Though the wall paintings may have been carried out by a fairly crude local painter they are however almost unique because there is only one other known sequence of wall paintings ( at Cliffe in Kent) that depicts events from the life Saint Edmund, the king of East Anglia who met his death at the hands of the Danes in 869. St Edmund is understandably an especially popular saint in East Anglia, his remains having been buried at Bury (hence its title Bury St Edmunds). The paintings include scenes depicting his failed attempt to flee from the Danes, his burial procession, his severed head being reunited with his body and an event that happened many years after his death when his remains were being temporarily taken to London. On this occasion  the cart carrying his remains was miraculously able to traverse a bridge that was too narrow for it.

St Edmund is not the only protagonist depicted in the paintings however. The church is dedicated to the Virgin Mary and  a series of paintings depicting the nativity of Christ from the Annunciation  to his presentation in the temple can also be seen, although  at least one has been lost behind a later wooden gallery at the west end of the church. 
St Joseph on the left and the virgin and child on the right

The wall paintings are wonderful but now, understandably after all they have endured, sadly faded and I only wish we could  step back in time to view them in all their original glory. By contrast the retable  is  richly coloured and obviously a work of fine art carried out by an artist of  far greater skill. A retable is simply a series of painted panels set over the altar and would have been found in  many churches in medieval times.  This one is estimated to date from the 14th century  and again includes an image of St Edmund as well as several other saints and the crucifixion. The retable did not originally belong in the church but was mysteriously  discovered  in a stable loft close to Thornham in the 1920s while what is believed to be a sister retable is to be found in the Musee de Cluny in Paris. Both are clearly by the same artist and also appear to have suffered damage in the same place probably during the Reformation thus indicating they were once together in the same church. Nothing is known about how the second retable ended up in Paris but historians here believe they have uncovered something of the story of the Thornham retable. It is thought originally to have belonged in  nearby Thetford  Priory but at some point after the Dissolution of the Monasteries it is believed to have found its way into the hands of a local Catholic family by the name of Cox until it was sold at auction in 1778 to an ancestor of the owner of Thornham Hall where it stayed until it was finally acknowledged as a piece of fine art in the 1920s.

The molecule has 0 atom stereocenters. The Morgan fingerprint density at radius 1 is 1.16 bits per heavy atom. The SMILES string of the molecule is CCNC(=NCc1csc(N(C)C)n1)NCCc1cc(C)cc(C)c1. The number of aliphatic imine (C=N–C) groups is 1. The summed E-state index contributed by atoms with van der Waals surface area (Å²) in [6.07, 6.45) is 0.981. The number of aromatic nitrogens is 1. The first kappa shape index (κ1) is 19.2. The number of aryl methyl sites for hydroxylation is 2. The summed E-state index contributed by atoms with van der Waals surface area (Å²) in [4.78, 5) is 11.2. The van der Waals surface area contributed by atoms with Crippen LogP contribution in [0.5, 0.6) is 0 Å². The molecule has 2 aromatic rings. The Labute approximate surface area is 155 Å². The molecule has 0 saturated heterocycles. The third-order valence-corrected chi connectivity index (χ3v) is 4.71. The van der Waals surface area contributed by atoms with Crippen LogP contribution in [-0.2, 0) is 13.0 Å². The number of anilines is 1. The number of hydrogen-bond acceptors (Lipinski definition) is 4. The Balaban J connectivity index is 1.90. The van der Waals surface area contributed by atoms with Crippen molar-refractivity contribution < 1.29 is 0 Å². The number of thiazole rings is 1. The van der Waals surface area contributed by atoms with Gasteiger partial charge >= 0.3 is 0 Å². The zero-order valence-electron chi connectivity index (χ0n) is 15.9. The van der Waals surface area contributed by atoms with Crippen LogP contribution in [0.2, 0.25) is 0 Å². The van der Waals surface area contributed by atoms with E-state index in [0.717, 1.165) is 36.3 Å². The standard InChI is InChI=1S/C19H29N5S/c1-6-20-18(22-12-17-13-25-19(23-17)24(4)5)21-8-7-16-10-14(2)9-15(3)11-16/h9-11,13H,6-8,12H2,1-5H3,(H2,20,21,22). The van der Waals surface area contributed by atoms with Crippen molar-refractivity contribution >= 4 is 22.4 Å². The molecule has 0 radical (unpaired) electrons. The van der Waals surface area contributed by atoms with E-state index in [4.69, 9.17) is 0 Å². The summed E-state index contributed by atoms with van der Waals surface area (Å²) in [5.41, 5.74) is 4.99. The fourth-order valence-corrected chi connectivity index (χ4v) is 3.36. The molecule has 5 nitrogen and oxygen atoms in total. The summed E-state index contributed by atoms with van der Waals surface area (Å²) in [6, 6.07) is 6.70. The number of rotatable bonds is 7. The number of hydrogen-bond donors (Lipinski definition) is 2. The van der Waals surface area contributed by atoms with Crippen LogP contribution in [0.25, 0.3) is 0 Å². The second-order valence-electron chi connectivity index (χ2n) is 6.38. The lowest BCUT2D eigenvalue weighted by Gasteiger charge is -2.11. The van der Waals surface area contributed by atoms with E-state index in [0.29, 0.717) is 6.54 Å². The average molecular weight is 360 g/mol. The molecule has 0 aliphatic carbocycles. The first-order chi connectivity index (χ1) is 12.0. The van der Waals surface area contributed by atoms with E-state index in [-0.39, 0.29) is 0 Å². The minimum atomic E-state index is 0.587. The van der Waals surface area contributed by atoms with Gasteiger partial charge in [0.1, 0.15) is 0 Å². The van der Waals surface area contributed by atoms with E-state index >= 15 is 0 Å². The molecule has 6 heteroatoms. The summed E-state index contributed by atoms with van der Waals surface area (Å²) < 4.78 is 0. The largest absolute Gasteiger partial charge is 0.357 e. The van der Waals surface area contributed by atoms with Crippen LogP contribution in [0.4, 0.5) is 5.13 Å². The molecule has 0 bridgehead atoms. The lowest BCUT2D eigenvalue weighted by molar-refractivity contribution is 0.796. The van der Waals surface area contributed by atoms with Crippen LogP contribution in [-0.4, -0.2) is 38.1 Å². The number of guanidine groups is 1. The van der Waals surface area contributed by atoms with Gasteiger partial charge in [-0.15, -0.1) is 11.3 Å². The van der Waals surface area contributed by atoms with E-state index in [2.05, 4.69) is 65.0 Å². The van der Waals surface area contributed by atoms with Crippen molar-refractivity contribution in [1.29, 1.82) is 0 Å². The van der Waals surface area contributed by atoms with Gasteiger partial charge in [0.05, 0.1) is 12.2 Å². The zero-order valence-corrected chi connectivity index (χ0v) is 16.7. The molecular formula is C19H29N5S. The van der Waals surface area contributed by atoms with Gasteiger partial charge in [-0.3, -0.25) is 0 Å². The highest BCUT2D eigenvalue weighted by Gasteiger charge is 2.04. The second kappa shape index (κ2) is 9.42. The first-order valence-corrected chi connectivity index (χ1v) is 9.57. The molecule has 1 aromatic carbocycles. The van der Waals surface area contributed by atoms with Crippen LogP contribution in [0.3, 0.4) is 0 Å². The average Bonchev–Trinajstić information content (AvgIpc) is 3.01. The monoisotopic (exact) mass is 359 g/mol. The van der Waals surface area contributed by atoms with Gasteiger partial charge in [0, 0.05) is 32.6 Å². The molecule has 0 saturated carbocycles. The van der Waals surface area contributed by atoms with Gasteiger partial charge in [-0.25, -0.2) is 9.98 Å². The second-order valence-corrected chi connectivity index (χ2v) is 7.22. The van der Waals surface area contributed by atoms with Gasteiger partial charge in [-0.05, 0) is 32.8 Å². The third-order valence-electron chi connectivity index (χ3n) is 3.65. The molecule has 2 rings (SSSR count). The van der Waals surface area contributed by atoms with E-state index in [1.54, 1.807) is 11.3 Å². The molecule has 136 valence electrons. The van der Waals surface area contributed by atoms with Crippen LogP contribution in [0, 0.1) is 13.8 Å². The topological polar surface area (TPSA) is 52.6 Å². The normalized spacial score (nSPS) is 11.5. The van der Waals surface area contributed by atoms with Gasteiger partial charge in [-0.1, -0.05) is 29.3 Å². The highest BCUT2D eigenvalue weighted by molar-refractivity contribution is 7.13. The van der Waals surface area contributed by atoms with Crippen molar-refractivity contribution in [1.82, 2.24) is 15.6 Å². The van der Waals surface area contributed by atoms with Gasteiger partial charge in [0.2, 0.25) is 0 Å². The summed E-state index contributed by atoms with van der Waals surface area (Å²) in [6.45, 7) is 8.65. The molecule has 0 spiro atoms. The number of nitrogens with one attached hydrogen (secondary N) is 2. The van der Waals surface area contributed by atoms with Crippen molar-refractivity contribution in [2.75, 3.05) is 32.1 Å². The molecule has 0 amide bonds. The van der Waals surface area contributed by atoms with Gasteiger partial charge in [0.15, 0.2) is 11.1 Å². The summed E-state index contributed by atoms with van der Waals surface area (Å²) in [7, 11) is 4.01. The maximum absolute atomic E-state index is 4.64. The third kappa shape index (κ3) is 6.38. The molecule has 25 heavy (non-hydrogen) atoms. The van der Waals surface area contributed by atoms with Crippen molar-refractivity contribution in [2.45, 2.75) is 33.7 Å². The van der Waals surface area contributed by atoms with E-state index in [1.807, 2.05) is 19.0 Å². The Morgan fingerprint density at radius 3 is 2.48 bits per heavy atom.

The rest of the church offers further points of interest for  the visitor including a fine 15th century rood screen and accompanying remains of the rood loft staircase while on the west wall of the nave is a bowed 18th century gallery. There is also a handsome wooden parish chest which would originally have housed parish documents including the parish registers and possibly once the parish alms.



Looking through the rood screen towards the gallery on the west nave wall.

The Parish Chest
Crucifixion Scene from the Retable
Looking towards the rood screen and chancel

2 comments:

  1. Wonderful pictures and narrative. Parish churches and their churchyards are a passion of mine

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  2. Thanks Ann, glad you are enjoying the blog. A new post coming soon now that my book on death records is just about finished!